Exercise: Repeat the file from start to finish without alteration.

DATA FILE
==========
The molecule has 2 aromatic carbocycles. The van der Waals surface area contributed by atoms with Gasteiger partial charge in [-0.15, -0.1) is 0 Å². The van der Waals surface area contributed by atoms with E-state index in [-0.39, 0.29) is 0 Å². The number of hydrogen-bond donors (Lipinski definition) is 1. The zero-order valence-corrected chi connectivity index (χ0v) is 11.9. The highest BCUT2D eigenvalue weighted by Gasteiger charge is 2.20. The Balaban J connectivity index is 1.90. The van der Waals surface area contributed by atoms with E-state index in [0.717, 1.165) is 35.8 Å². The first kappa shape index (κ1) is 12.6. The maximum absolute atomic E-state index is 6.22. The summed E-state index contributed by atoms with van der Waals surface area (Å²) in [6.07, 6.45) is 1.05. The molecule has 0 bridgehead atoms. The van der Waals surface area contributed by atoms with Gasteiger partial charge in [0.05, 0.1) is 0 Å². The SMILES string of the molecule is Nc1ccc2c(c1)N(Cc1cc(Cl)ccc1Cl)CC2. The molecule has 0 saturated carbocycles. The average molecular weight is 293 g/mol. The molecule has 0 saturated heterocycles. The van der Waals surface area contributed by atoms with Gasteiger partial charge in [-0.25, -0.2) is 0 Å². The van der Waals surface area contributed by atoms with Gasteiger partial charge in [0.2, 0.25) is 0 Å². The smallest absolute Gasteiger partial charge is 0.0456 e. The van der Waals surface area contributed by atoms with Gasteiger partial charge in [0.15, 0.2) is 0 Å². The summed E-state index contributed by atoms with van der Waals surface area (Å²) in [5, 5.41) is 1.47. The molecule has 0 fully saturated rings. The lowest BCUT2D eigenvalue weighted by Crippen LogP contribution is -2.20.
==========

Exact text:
The molecule has 2 aromatic carbocycles. The van der Waals surface area contributed by atoms with Gasteiger partial charge in [-0.15, -0.1) is 0 Å². The van der Waals surface area contributed by atoms with E-state index in [-0.39, 0.29) is 0 Å². The number of hydrogen-bond donors (Lipinski definition) is 1. The zero-order valence-corrected chi connectivity index (χ0v) is 11.9. The highest BCUT2D eigenvalue weighted by Gasteiger charge is 2.20. The Balaban J connectivity index is 1.90. The van der Waals surface area contributed by atoms with E-state index in [0.717, 1.165) is 35.8 Å². The first kappa shape index (κ1) is 12.6. The maximum absolute atomic E-state index is 6.22. The summed E-state index contributed by atoms with van der Waals surface area (Å²) in [6.07, 6.45) is 1.05. The molecule has 0 bridgehead atoms. The van der Waals surface area contributed by atoms with Gasteiger partial charge in [0.05, 0.1) is 0 Å². The SMILES string of the molecule is Nc1ccc2c(c1)N(Cc1cc(Cl)ccc1Cl)CC2. The molecule has 0 saturated carbocycles. The average molecular weight is 293 g/mol. The molecule has 0 saturated heterocycles. The van der Waals surface area contributed by atoms with Gasteiger partial charge in [-0.25, -0.2) is 0 Å². The van der Waals surface area contributed by atoms with Gasteiger partial charge in [0.2, 0.25) is 0 Å². The smallest absolute Gasteiger partial charge is 0.0456 e. The van der Waals surface area contributed by atoms with Gasteiger partial charge in [0.15, 0.2) is 0 Å². The summed E-state index contributed by atoms with van der Waals surface area (Å²) in [5, 5.41) is 1.47. The molecule has 0 fully saturated rings. The lowest BCUT2D eigenvalue weighted by Crippen LogP contribution is -2.20.